Developing a chemical reactor driven by light instead of heat enabling cheaper, modular, scalable on-site production of chemicals.
Syzygy Plasmonics is pioneering a new type of chemical reactor driven by light rather than heat, enabling the potential for dramatically more efficient chemical manufacturing. At the heart of the reactor is a photocatalyst built with nanotechnology invented at Rice University. The company has focused its first efforts on hydrogen production, but its reactor platform has shown the ability to produce other industrial gases and chemicals without the high carbon emissions and costs associated with typical production processes.
Hydrogen may be the lightest element in the universe, but isolating and transporting it exacts a massive environmental toll. Syzygy’s reactor is simple, small, and efficient enough to reduce net global carbon production emissions of the gas at scale. It also has the potential to eliminate hydrogen’s cumbersome transportation chain. Instead of producing the gas at a central location, liquifying it, trucking the liquid, and re-gasifying the liquid, a Syzygy reactor the size of an outbuilding could be installed on site to produce only the amount of gas that is required, exactly when it is needed.
This decentralization will drive down hydrogen costs to levels competitive with gasoline and diesel, accelerating the adoption of hydrogen fuel cells in industrial and heavy-duty vehicle applications like forklifts, buses, and trucks. It will also help decrease the costs and emissions associated with producing the 61 million metric tons of hydrogen consumed by chemical production and refining. If Syzygy’s reactor were solely designed to produce hydrogen, it would fundamentally redefine an industry. But the plasmonic nanoparticle platform at the heart of the reactor is capable of much more.
Syzygy’s core photocatalysis technology represents the culmination of over two decades of research by professors and scientific co-founders Dr. Naomi Halas and Dr. Peter Nordlander at Rice University. The professors, working out of the University’s Laboratory for Nanophotonics, invented the technology while investigating the interactions of light and matter at the nanoscale.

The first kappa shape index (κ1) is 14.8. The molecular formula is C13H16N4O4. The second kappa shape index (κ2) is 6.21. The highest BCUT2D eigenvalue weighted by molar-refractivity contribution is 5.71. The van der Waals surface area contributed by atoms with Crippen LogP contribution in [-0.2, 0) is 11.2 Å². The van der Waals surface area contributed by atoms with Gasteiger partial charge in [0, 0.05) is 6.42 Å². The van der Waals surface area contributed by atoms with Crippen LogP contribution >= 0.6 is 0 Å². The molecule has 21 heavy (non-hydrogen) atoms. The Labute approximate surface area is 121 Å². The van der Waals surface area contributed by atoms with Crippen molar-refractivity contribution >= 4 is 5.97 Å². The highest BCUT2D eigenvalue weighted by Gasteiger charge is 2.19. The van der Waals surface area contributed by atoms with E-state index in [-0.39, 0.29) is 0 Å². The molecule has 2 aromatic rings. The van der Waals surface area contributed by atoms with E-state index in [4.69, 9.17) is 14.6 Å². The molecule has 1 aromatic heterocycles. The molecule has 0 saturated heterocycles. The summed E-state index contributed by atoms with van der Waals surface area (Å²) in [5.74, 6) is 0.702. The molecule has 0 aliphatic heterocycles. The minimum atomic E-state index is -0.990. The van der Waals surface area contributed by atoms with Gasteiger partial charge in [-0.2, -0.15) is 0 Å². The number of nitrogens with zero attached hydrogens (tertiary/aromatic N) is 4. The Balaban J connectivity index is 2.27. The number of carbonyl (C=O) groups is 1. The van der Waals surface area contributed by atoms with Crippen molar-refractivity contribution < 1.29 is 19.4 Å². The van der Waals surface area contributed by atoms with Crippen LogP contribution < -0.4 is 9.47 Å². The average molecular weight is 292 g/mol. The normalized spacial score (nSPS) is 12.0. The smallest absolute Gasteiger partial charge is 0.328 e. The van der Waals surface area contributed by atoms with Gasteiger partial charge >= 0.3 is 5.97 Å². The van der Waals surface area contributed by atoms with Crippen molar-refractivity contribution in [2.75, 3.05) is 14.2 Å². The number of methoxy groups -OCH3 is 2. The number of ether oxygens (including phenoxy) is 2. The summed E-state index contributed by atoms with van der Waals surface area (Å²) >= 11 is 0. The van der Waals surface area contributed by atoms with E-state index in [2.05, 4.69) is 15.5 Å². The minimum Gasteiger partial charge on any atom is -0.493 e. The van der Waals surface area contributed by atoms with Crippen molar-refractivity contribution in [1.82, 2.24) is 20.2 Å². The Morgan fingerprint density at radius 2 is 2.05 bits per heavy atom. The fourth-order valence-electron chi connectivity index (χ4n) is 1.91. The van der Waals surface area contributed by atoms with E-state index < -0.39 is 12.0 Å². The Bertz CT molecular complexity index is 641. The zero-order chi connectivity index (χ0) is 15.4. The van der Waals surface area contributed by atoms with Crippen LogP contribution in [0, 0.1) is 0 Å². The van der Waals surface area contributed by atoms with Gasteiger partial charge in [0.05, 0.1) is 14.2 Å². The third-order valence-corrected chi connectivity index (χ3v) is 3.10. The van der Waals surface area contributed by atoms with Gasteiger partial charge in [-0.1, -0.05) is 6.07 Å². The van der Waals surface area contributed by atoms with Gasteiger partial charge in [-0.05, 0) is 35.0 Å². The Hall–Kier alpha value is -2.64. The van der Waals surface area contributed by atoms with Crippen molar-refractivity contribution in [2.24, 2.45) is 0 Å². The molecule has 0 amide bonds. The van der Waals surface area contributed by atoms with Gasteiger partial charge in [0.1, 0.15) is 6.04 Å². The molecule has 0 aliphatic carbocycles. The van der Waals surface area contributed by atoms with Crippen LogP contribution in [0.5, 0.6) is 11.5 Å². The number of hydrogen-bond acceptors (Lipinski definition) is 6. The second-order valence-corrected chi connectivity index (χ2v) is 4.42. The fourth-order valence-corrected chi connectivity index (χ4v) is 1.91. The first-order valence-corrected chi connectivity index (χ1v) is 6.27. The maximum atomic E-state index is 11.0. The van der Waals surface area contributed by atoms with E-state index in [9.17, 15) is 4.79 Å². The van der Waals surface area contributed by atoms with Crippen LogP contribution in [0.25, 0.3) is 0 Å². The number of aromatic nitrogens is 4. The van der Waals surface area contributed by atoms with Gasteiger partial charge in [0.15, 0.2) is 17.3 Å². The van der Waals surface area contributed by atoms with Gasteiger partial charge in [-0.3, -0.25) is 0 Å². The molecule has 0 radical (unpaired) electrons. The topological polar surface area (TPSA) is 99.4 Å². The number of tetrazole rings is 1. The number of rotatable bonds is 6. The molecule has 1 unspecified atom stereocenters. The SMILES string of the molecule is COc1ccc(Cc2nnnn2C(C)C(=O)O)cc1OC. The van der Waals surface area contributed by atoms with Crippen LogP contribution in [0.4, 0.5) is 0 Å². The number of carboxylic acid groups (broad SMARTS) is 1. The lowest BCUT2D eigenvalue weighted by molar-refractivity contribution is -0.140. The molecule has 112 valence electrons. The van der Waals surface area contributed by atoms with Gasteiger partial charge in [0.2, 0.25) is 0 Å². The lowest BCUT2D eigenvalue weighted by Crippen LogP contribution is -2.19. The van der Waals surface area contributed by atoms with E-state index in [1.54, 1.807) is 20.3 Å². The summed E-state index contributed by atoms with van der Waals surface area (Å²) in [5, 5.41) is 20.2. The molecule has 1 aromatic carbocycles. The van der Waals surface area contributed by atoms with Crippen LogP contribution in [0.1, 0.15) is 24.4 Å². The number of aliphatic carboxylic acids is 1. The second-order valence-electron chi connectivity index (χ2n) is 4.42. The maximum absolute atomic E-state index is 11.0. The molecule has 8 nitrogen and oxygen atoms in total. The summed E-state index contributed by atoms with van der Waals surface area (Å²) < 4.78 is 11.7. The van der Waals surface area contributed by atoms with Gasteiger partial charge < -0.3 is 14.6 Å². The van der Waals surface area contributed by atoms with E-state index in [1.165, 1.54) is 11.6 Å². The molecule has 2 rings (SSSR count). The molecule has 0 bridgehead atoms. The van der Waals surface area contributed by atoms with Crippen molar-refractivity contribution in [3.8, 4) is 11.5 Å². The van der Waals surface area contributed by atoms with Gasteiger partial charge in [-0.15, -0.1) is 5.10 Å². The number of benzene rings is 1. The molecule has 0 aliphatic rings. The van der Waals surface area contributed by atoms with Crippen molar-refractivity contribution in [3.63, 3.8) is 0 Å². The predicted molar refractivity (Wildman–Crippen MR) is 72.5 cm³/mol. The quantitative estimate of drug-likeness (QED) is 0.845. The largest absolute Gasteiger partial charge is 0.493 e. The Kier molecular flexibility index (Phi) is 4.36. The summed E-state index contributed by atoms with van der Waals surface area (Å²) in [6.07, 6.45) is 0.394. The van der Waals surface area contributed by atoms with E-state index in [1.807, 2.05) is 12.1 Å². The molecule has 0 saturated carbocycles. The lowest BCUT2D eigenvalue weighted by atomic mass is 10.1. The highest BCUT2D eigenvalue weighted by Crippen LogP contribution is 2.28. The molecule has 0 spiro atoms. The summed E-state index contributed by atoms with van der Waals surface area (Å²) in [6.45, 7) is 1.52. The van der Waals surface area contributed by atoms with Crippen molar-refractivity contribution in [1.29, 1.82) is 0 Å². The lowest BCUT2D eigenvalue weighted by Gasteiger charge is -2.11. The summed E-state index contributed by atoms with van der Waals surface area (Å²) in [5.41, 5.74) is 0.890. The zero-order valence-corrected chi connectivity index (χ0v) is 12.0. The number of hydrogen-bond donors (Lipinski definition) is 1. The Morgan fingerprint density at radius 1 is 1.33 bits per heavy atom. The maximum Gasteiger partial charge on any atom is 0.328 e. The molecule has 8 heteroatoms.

Trevor Best and Dr. Suman Khatiwada, Syzygy’s co-founders, saw the business potential for the professors’ laboratory breakthrough and set it on a path to commercialization. Best and Khatiwada met in the Houston-based research laboratories of the industrial oil field services company Baker Hughes, Best as a manager in process improvement and Khatiwada as a research scientist. The two shared an entrepreneurial spirit and connected over their drive to create positive impact.
For over a year, Best and Khatiwada ate their weekend breakfast together while poring over academic journals hunting for transformative technologies. When the pair discovered the plasmonics work of Halas and Nordlander, they immediately saw the potential of such technology and set out to engage the professors. Syzygy Plasmonics was founded soon after those first discussions.
The company, whose name refers to the alignment of three planetary bodies, was launched in 2018 with the intention of aligning energy, technology, and sustainability in a single world-changing business. The team has since scaled the productivity of its reactor technology more than 10,000X and improved energy efficiency more than 100X. The company is also the recipient of a 2019 US Department of Energy ARPA-E award for the development of a reactor that creates hydrogen from ammonia, and an NSF SBIR Phase I project for the development of a reactor that processes carbon dioxide back into syngas, a crucial raw material for the production of many other chemicals.
Best is quick to note that the early success of Syzygy is anything but fortuitous. He attributes such rapid improvements in its core reactor technology to a team that is simultaneously the most qualified in the world at what they do and committed to a future in which chemicals are created, and pollutants remediated, with a technology powered by light.